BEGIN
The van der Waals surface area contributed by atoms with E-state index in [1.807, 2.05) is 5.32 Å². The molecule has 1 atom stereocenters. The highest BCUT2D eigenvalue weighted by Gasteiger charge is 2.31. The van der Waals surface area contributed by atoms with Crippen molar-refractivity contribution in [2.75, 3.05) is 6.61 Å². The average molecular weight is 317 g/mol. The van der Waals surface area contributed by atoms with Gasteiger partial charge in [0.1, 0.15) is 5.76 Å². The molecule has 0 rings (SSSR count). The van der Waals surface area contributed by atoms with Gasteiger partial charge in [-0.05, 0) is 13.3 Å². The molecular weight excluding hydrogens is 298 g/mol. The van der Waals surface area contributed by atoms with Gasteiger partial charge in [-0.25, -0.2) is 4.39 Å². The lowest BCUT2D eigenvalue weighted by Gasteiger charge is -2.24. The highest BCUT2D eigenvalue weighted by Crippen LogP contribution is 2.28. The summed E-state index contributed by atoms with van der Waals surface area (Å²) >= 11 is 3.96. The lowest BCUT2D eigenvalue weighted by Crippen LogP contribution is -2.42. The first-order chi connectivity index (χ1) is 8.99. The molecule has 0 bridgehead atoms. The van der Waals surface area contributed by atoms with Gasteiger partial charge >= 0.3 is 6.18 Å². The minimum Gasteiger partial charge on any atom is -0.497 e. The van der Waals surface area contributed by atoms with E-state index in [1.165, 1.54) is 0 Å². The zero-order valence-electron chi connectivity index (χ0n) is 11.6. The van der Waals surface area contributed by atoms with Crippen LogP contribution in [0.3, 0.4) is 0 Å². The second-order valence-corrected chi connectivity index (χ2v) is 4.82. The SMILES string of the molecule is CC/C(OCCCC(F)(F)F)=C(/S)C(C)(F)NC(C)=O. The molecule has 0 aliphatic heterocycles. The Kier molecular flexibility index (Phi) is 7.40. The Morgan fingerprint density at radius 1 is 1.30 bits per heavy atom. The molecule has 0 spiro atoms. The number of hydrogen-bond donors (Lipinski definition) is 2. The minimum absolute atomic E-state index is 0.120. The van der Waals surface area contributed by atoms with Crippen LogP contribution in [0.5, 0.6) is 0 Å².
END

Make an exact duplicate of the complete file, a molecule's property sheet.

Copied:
The van der Waals surface area contributed by atoms with E-state index in [1.807, 2.05) is 5.32 Å². The molecule has 1 atom stereocenters. The highest BCUT2D eigenvalue weighted by Gasteiger charge is 2.31. The van der Waals surface area contributed by atoms with Crippen molar-refractivity contribution in [2.75, 3.05) is 6.61 Å². The average molecular weight is 317 g/mol. The van der Waals surface area contributed by atoms with Gasteiger partial charge in [0.1, 0.15) is 5.76 Å². The molecule has 0 rings (SSSR count). The van der Waals surface area contributed by atoms with Gasteiger partial charge in [-0.05, 0) is 13.3 Å². The molecular weight excluding hydrogens is 298 g/mol. The van der Waals surface area contributed by atoms with Gasteiger partial charge in [-0.25, -0.2) is 4.39 Å². The lowest BCUT2D eigenvalue weighted by Gasteiger charge is -2.24. The highest BCUT2D eigenvalue weighted by Crippen LogP contribution is 2.28. The summed E-state index contributed by atoms with van der Waals surface area (Å²) >= 11 is 3.96. The lowest BCUT2D eigenvalue weighted by Crippen LogP contribution is -2.42. The first-order chi connectivity index (χ1) is 8.99. The molecule has 0 bridgehead atoms. The van der Waals surface area contributed by atoms with Gasteiger partial charge >= 0.3 is 6.18 Å². The minimum Gasteiger partial charge on any atom is -0.497 e. The van der Waals surface area contributed by atoms with E-state index in [1.165, 1.54) is 0 Å². The zero-order valence-electron chi connectivity index (χ0n) is 11.6. The van der Waals surface area contributed by atoms with Crippen LogP contribution in [0.3, 0.4) is 0 Å². The second-order valence-corrected chi connectivity index (χ2v) is 4.82. The SMILES string of the molecule is CC/C(OCCCC(F)(F)F)=C(/S)C(C)(F)NC(C)=O. The molecule has 0 aliphatic heterocycles. The Kier molecular flexibility index (Phi) is 7.40. The Morgan fingerprint density at radius 1 is 1.30 bits per heavy atom. The molecule has 0 spiro atoms. The number of hydrogen-bond donors (Lipinski definition) is 2. The minimum absolute atomic E-state index is 0.120. The van der Waals surface area contributed by atoms with Crippen LogP contribution in [0.5, 0.6) is 0 Å².